lyrics like "I am pink on the inside" and
here comes trouble.
So maybe they'll never put out an
album that'll turn the musical world on
its ear, but given some time and a little
self-introspection, maybe they can
someday put out something at least
worthy of the name "Mood Enhancer
- Tyler Brubaker
0. Love and Special
Coast to Coast Motel
Fans of G. Love and Special Sauce
know that the last thing the group wants
to do is stick to convention. Their self-
titled first album could be found in an
unprecedented number of places in a
record store -blues, rap, alternative or
even rock. After finding moderate suc-
cess with the rap single "Baby's Got
Sauce," and anchoring their perfor-
mances at H.O.R.D.E. with it, one might
assume that the rap would be well rep-
resented on "Coast to Coast Motel."
Well, not a chance. This album is all
about summertime street-corner laid-
back blues, as can be heard on their first
single, "Kiss and Tell." G. Love's ram-
bling, sloppy vocal style again bridges
the gap between spoken word and sing-
ing, sometimes to the point of threaten-

ing the form of the songs, but rhythm
section members Jeffrey Clemens and
Jimmy Prescott unfailingly hold the
grooves together.
G. Love will never be mistaken for a
great guitarist, but his personal style is
clear, and he does have the chops to rip
off some great lines. On the second to
last tune, "Small Fish," the group takes
a break from the lazy blues feel of the
rest ofthe album to turn out a crazy funk
jam, anchored by an angular, totally
unexpected introductory guitar riff.
Love then lays back and lets the power-
house bass and drums do the grooving,
but the point is made that he can cover
more genres than just the blues. This
one song, while not indicative of the
rest of the album as far as style, is
nevertheless worthy oflisteningto again
and again.
It's hard not to get caught up in how
much fun G. Love & Special Sauce are
having on this album, just'like it was on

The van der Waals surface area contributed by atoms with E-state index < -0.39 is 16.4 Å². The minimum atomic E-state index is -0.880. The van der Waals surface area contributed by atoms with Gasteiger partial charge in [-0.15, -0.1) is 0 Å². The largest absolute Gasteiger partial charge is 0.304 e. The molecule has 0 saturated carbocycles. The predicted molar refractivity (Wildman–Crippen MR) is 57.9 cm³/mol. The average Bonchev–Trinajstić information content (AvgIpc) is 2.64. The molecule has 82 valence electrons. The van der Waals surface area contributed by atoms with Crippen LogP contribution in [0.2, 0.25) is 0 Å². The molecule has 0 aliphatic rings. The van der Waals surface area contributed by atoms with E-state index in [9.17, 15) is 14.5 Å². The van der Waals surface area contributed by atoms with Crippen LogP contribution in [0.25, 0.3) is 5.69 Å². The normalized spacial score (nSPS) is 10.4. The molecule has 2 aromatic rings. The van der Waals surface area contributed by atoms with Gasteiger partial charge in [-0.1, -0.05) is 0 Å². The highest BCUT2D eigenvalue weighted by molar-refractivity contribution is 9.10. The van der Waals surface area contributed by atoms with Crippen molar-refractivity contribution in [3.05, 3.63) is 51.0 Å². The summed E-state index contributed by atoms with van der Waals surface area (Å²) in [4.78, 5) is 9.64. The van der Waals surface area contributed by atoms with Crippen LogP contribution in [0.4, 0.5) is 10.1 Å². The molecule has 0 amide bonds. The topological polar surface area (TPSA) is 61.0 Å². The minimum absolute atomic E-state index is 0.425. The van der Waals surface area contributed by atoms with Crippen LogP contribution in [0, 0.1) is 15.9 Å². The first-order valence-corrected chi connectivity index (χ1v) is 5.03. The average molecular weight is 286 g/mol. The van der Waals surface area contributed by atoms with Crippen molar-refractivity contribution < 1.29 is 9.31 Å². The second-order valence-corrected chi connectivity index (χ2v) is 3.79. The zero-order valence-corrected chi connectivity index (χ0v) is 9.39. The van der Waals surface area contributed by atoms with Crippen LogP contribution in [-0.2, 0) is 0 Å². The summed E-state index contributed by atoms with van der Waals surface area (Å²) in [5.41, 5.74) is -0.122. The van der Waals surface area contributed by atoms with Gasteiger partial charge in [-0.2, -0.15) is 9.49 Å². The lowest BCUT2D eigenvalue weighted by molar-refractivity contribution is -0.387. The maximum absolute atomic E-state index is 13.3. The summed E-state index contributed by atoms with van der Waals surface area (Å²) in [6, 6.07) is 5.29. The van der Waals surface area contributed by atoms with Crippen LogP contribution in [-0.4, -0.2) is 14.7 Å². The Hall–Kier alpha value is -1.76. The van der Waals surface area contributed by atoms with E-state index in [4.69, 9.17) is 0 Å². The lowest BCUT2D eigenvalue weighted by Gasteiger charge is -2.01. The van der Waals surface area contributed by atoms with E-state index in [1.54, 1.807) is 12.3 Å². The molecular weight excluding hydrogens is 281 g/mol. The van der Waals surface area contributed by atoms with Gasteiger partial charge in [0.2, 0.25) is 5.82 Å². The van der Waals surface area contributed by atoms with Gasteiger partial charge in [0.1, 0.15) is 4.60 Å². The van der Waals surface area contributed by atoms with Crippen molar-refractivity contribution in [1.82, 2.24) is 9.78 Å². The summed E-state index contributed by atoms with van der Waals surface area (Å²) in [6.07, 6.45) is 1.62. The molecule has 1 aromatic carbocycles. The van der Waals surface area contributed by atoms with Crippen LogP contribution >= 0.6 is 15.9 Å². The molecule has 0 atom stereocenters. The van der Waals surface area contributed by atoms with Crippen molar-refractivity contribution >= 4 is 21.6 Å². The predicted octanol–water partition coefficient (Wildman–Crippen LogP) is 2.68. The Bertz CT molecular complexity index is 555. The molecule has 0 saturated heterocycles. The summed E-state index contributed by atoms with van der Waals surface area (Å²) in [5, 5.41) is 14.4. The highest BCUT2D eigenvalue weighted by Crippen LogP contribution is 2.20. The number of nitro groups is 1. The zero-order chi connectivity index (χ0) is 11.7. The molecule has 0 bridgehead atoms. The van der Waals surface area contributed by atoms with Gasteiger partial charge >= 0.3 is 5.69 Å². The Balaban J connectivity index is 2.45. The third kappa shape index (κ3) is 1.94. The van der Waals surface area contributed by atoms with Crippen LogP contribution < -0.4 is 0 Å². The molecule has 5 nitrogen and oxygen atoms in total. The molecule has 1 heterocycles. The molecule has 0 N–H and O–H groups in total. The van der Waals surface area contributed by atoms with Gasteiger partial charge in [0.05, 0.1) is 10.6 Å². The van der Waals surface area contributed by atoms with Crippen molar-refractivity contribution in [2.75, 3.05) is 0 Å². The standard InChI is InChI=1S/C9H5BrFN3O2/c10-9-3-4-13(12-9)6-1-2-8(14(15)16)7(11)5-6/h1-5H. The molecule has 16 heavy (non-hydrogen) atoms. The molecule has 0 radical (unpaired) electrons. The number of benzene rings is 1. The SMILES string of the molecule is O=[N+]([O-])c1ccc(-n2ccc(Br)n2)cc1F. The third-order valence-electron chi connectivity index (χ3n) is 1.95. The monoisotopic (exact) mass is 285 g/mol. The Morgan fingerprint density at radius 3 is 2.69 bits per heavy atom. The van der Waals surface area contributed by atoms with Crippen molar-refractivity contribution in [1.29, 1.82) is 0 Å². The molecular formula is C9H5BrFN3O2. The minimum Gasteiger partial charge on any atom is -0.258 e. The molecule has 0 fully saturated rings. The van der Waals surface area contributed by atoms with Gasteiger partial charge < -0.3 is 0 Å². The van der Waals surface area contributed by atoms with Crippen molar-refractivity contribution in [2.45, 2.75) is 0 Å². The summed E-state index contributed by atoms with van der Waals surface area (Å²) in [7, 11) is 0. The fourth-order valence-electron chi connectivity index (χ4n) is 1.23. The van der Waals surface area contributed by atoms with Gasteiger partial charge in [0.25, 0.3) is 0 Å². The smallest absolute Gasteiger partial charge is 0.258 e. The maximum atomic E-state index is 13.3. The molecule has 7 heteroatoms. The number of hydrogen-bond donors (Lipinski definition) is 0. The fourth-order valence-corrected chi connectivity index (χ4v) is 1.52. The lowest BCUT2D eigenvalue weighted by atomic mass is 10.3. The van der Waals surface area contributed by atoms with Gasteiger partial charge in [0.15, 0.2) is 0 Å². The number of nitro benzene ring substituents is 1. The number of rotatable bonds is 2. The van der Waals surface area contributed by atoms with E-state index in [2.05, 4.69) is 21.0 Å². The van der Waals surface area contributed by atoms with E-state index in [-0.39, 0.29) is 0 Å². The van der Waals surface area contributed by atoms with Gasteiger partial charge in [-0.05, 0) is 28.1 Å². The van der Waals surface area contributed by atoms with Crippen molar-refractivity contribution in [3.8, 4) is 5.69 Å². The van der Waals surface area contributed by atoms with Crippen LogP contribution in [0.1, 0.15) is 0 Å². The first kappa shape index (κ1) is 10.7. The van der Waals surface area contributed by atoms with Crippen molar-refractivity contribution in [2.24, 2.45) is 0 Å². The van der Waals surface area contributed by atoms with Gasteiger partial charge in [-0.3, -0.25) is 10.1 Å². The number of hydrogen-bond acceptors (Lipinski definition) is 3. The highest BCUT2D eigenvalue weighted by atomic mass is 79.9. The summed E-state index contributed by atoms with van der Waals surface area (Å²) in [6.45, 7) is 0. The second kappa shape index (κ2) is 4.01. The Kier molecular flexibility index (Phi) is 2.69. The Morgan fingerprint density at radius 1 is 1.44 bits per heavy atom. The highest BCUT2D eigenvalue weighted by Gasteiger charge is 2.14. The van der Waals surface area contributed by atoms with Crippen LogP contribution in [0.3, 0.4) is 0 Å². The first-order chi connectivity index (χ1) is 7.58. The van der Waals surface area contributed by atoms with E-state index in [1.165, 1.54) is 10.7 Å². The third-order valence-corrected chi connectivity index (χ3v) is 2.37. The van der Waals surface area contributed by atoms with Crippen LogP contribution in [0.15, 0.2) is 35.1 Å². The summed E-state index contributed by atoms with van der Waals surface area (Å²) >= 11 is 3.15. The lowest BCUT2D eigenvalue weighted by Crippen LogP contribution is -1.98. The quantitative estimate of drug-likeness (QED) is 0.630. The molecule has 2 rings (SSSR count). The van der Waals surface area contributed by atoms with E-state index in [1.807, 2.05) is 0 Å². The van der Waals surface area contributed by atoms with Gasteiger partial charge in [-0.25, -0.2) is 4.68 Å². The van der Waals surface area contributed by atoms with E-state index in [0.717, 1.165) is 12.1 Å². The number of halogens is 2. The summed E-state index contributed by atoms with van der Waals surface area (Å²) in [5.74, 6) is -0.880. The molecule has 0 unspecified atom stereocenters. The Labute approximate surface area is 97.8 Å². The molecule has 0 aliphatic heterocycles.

their first. "Coastto Coast Motel"elimi-
nated at least one category (rap) that
they might have been thrown into be-
fore, but maybe this album has more of
the kind ofmusic that they've wanted to
play all along. These guys are playing
whatever the hell they want to - instead
of aiming for a particular market and
the result is record that sounds as loose
and fun-loving 'as it gets.
- David Cook

See Seaweed rock
Tacoma, Washington rockers Seaweed will be playing St. Andrew's Hall in Detroit
tonight with their Hollywood Records labelmates Into Another. The punk-rooted
hard rock band's latest release "Spanaway" is a great slice of the band's six year
history pie. Seaweed's good songwriting combined with their biting lyrics make
their music utterly addictive. Be sure not to miss this all ages show with openers
Fitz of Depression. Tickets are only $8, and worth every penny! Don't make me
beg and plead any more. Seaweed. Into Another. Fitz of Depression. Be there,, or
don't be there. Call (313) 961-MELT



Winter commencement Sdent
The Office of University Relations is making a Call for
Sentries for a Student Speaker for Winter Commencement
Sunday, December 17, 1995
2:00 p.m.
Crisler Arena
- Must be receiving a degree during Summer Term 1995 or
Fall Term 1995
- Cover sheet with name, local address, and phone number
- Typed draft of speech (no more than 5 minutes in length)
- Audio cassette tape of yourself reading speech



N K W < W W N, EUElE U .U aUU N EkI